The Snatchabook is now well established as a favourite read. Its well-paced rhyme and warm, detailed illustrations perfectly combine to produce a delightful tale of nocturnal creatures whose books disappear, set in the dens, nests and warrens of a forest of old oak trees.

As all the little creatures settle down for bedtime stories, the book’s protagonist, a young rabbit called Eliza Brown, is reading to herself in bed when suddenly her favourite book disappears. The same is happening elsewhere in the forest to hedgehogs, owls and squirrels.

Rumours spread as to who is to blame, as more books go amiss. Eliza hatches a plan to catch the mischievous perpetrator in the act. Happily, the mystery is solved and amends are made, with the story introducing subtle concepts of empathy and forgiveness.

As night falls we see a happy scene of families enjoying books together. Once again “in every house, in every bed, a bedtime book was being read”.

Time For Bed, Fred!

Bedtime Posted on 26 Jun, 2015 08:09PM

Time for Bed, Fred! by Yasmeen Ismail, published by Bloomsbury

This is a book filled with fun, with wonderful illustration and strong, clear language that is perfectly suited to be read from the earliest months and still enjoyed years later.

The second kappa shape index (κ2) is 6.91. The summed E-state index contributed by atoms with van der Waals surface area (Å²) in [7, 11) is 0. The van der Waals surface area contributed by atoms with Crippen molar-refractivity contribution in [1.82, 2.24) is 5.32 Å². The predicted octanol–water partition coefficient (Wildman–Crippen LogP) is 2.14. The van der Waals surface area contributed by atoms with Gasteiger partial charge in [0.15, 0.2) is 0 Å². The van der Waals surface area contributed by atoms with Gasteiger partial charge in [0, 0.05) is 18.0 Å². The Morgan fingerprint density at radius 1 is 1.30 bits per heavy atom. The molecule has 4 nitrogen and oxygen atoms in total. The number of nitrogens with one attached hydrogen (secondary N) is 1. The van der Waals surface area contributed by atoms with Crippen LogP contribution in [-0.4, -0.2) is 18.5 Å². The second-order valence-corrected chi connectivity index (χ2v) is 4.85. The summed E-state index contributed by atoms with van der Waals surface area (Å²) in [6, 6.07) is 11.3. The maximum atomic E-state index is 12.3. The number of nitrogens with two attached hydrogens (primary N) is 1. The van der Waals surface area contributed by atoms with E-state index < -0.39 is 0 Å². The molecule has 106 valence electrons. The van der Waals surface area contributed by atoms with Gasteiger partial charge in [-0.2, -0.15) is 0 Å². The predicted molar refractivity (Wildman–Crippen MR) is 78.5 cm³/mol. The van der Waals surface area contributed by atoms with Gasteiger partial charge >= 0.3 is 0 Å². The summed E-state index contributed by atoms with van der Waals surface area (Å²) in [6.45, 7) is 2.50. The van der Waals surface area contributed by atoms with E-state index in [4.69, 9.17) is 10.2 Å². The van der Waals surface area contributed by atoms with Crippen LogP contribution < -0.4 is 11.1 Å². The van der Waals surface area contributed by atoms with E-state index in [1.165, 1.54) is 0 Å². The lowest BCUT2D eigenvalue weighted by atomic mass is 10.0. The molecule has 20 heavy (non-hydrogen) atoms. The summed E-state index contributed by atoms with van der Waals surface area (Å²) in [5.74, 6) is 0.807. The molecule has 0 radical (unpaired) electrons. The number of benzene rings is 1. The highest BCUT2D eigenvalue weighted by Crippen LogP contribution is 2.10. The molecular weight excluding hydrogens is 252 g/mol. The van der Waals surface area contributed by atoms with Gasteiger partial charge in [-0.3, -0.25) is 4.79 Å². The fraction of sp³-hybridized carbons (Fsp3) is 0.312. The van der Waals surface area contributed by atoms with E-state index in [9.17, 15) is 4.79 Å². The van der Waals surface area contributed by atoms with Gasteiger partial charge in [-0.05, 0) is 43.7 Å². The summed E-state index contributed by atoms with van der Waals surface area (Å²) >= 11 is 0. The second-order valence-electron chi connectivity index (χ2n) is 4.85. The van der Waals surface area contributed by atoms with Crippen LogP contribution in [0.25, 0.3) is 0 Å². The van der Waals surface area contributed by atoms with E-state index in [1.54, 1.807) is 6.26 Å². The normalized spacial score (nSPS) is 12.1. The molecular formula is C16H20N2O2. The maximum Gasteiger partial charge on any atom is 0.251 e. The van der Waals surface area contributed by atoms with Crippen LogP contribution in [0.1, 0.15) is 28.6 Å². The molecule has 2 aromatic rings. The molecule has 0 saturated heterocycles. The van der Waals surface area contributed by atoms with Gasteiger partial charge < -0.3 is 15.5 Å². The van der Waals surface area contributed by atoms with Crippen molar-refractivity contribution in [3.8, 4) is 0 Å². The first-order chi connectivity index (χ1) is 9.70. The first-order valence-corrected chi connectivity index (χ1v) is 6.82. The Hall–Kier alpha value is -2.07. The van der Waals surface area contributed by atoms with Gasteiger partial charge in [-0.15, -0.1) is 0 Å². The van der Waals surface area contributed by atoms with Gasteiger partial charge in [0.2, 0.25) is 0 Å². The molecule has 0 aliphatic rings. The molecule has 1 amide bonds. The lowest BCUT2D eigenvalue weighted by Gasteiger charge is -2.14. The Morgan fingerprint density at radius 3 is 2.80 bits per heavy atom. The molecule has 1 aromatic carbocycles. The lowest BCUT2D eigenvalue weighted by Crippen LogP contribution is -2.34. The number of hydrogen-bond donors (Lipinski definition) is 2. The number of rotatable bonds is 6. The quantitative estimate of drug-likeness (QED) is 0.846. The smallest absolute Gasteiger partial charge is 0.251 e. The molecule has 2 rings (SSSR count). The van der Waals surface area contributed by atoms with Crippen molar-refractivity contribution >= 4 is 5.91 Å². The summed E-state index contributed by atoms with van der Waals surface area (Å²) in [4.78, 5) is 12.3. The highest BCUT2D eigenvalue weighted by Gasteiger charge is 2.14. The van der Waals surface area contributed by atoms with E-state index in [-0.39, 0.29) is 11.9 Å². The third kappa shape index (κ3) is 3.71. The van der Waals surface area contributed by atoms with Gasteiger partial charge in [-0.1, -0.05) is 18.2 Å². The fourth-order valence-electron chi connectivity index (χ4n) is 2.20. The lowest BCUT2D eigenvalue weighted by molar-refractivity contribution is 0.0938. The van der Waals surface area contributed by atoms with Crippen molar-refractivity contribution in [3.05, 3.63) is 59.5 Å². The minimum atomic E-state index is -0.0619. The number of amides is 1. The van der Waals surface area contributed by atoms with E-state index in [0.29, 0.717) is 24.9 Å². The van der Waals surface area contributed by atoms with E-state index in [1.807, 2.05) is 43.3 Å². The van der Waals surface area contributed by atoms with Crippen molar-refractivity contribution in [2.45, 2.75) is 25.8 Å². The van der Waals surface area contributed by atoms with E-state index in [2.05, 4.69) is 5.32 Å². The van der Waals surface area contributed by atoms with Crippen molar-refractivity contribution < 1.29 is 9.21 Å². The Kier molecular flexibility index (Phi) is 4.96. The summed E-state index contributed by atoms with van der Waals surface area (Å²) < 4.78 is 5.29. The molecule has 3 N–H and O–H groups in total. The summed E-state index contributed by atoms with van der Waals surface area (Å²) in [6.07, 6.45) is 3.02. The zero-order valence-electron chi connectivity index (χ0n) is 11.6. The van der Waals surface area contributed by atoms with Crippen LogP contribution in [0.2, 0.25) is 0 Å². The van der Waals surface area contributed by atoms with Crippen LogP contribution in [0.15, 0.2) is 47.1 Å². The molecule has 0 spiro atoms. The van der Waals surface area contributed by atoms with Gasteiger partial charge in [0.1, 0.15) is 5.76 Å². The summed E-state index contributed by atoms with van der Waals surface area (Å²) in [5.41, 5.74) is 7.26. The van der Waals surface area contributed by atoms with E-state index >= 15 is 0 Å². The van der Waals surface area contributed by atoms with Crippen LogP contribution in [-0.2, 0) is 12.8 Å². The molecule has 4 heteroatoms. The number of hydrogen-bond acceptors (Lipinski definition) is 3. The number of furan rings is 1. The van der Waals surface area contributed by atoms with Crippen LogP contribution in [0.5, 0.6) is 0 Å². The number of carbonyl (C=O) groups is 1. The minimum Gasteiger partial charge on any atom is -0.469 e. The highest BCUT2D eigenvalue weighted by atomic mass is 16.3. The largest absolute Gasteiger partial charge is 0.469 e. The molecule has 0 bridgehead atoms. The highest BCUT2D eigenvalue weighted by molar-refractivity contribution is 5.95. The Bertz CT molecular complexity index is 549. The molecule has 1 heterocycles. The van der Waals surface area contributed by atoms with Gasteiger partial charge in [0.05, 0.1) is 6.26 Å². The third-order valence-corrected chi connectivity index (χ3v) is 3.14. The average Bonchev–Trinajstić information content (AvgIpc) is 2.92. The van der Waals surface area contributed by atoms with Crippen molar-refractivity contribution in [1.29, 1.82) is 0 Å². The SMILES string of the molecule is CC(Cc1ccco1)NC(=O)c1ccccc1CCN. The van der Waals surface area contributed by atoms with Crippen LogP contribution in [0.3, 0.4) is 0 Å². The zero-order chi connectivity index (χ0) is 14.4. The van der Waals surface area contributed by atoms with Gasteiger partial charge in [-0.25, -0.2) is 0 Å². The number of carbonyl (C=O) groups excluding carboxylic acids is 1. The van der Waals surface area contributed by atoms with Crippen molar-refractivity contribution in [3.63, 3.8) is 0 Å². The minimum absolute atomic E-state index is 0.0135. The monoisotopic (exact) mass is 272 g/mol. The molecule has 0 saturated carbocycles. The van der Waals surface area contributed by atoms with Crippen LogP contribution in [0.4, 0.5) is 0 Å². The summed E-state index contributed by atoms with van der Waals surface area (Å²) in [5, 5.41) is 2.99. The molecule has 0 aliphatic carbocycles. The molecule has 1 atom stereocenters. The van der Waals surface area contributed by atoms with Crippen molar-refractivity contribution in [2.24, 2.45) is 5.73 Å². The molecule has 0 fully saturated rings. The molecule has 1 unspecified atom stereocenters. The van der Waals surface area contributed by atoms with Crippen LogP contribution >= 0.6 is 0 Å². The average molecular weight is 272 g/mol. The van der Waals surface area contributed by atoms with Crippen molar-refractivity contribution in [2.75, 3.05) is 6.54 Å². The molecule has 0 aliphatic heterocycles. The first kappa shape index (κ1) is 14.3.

The playful, mischievous and loyal Fred is one of our daughter’s favourite characters from her picturebook collection (an ideal companion to Chris Haughton’s ‘George’).

It’s a great option for helping young toddlers who are just starting to talk to learn about emphasis and tone – “That’s not your bed, Fred. That’s my bed”.

It’s a book that also helped our toddler to develop an understanding of the bedtime routine and that, after a day of digging soil, chasing cats, having a bubble bath, and getting cosy, it’s time to settle down in your own bed for a lovely night’s sleep.

On turning to the final page, our toddler always joins us in saying “night night” to Fred and wishing him sweet dreams.

With thanks to Yasmeen Ismail for allowing use of her cover image with this review.